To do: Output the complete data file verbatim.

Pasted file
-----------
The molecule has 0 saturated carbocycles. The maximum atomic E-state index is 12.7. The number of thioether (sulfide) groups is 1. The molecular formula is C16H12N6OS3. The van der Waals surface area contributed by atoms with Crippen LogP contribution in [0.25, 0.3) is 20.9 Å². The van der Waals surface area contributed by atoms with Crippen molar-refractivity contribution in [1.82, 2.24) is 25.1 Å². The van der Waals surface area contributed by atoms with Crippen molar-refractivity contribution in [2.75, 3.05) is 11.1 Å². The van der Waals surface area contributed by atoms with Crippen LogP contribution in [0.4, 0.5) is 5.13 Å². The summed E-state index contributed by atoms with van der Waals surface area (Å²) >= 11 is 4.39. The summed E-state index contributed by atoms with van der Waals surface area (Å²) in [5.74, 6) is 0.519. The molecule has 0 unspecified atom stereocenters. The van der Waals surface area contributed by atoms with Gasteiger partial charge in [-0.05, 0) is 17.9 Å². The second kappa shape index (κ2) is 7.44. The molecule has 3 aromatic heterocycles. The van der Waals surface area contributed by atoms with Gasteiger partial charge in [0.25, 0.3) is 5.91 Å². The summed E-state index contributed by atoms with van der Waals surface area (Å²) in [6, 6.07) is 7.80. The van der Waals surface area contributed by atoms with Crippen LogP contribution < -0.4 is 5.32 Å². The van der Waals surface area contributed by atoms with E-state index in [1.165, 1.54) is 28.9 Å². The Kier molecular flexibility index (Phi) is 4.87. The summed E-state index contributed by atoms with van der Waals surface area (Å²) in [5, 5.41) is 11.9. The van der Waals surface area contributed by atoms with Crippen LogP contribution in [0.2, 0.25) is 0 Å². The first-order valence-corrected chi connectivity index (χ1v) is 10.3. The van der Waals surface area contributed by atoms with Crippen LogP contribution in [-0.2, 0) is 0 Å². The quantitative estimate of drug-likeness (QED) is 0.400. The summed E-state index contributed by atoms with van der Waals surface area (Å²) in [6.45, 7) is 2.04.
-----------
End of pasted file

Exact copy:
The molecule has 0 saturated carbocycles. The maximum atomic E-state index is 12.7. The number of thioether (sulfide) groups is 1. The molecular formula is C16H12N6OS3. The van der Waals surface area contributed by atoms with Crippen LogP contribution in [0.25, 0.3) is 20.9 Å². The van der Waals surface area contributed by atoms with Crippen molar-refractivity contribution in [1.82, 2.24) is 25.1 Å². The van der Waals surface area contributed by atoms with Crippen molar-refractivity contribution in [2.75, 3.05) is 11.1 Å². The van der Waals surface area contributed by atoms with Crippen LogP contribution in [0.4, 0.5) is 5.13 Å². The summed E-state index contributed by atoms with van der Waals surface area (Å²) >= 11 is 4.39. The summed E-state index contributed by atoms with van der Waals surface area (Å²) in [5.74, 6) is 0.519. The molecule has 0 unspecified atom stereocenters. The van der Waals surface area contributed by atoms with Gasteiger partial charge in [-0.05, 0) is 17.9 Å². The second kappa shape index (κ2) is 7.44. The molecule has 3 aromatic heterocycles. The van der Waals surface area contributed by atoms with Gasteiger partial charge in [0.25, 0.3) is 5.91 Å². The summed E-state index contributed by atoms with van der Waals surface area (Å²) in [6, 6.07) is 7.80. The van der Waals surface area contributed by atoms with Crippen LogP contribution < -0.4 is 5.32 Å². The van der Waals surface area contributed by atoms with E-state index in [1.165, 1.54) is 28.9 Å². The Kier molecular flexibility index (Phi) is 4.87. The summed E-state index contributed by atoms with van der Waals surface area (Å²) in [5, 5.41) is 11.9. The van der Waals surface area contributed by atoms with Crippen LogP contribution in [0.2, 0.25) is 0 Å². The first-order valence-corrected chi connectivity index (χ1v) is 10.3. The van der Waals surface area contributed by atoms with Crippen LogP contribution in [-0.2, 0) is 0 Å². The quantitative estimate of drug-likeness (QED) is 0.400. The summed E-state index contributed by atoms with van der Waals surface area (Å²) in [6.45, 7) is 2.04.